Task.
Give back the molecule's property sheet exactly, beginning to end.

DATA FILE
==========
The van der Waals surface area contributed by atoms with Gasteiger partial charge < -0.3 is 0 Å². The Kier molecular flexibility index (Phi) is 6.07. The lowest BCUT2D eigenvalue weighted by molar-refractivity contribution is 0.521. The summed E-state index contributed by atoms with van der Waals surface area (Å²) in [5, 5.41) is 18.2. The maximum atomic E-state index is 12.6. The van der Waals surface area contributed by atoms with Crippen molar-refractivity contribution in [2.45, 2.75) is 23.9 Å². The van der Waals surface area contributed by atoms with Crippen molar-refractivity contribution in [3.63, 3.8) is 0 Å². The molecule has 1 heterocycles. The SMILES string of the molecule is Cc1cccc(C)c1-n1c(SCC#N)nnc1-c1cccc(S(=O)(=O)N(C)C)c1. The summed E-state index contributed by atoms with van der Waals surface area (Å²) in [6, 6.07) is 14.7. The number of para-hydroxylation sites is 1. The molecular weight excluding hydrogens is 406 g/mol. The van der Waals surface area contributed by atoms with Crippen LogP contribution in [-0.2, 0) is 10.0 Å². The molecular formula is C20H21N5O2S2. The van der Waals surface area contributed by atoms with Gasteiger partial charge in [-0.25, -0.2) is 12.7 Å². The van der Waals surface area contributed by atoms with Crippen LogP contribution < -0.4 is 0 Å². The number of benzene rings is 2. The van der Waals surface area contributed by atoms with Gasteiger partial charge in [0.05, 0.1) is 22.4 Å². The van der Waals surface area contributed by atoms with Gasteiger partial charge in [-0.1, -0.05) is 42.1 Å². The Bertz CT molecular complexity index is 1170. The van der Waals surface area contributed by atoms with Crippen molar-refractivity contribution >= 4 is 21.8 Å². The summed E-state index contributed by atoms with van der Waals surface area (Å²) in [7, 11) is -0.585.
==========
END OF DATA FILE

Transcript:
The van der Waals surface area contributed by atoms with Gasteiger partial charge < -0.3 is 0 Å². The Kier molecular flexibility index (Phi) is 6.07. The lowest BCUT2D eigenvalue weighted by molar-refractivity contribution is 0.521. The summed E-state index contributed by atoms with van der Waals surface area (Å²) in [5, 5.41) is 18.2. The maximum atomic E-state index is 12.6. The van der Waals surface area contributed by atoms with Crippen molar-refractivity contribution in [2.45, 2.75) is 23.9 Å². The van der Waals surface area contributed by atoms with Crippen molar-refractivity contribution in [3.63, 3.8) is 0 Å². The molecule has 1 heterocycles. The SMILES string of the molecule is Cc1cccc(C)c1-n1c(SCC#N)nnc1-c1cccc(S(=O)(=O)N(C)C)c1. The summed E-state index contributed by atoms with van der Waals surface area (Å²) in [6, 6.07) is 14.7. The number of para-hydroxylation sites is 1. The molecular weight excluding hydrogens is 406 g/mol. The van der Waals surface area contributed by atoms with Crippen LogP contribution in [-0.2, 0) is 10.0 Å². The molecular formula is C20H21N5O2S2. The van der Waals surface area contributed by atoms with Gasteiger partial charge in [-0.25, -0.2) is 12.7 Å². The van der Waals surface area contributed by atoms with Crippen LogP contribution < -0.4 is 0 Å². The number of benzene rings is 2. The van der Waals surface area contributed by atoms with Gasteiger partial charge in [0.05, 0.1) is 22.4 Å². The van der Waals surface area contributed by atoms with Gasteiger partial charge in [-0.1, -0.05) is 42.1 Å². The Bertz CT molecular complexity index is 1170. The van der Waals surface area contributed by atoms with Crippen molar-refractivity contribution >= 4 is 21.8 Å². The summed E-state index contributed by atoms with van der Waals surface area (Å²) in [7, 11) is -0.585.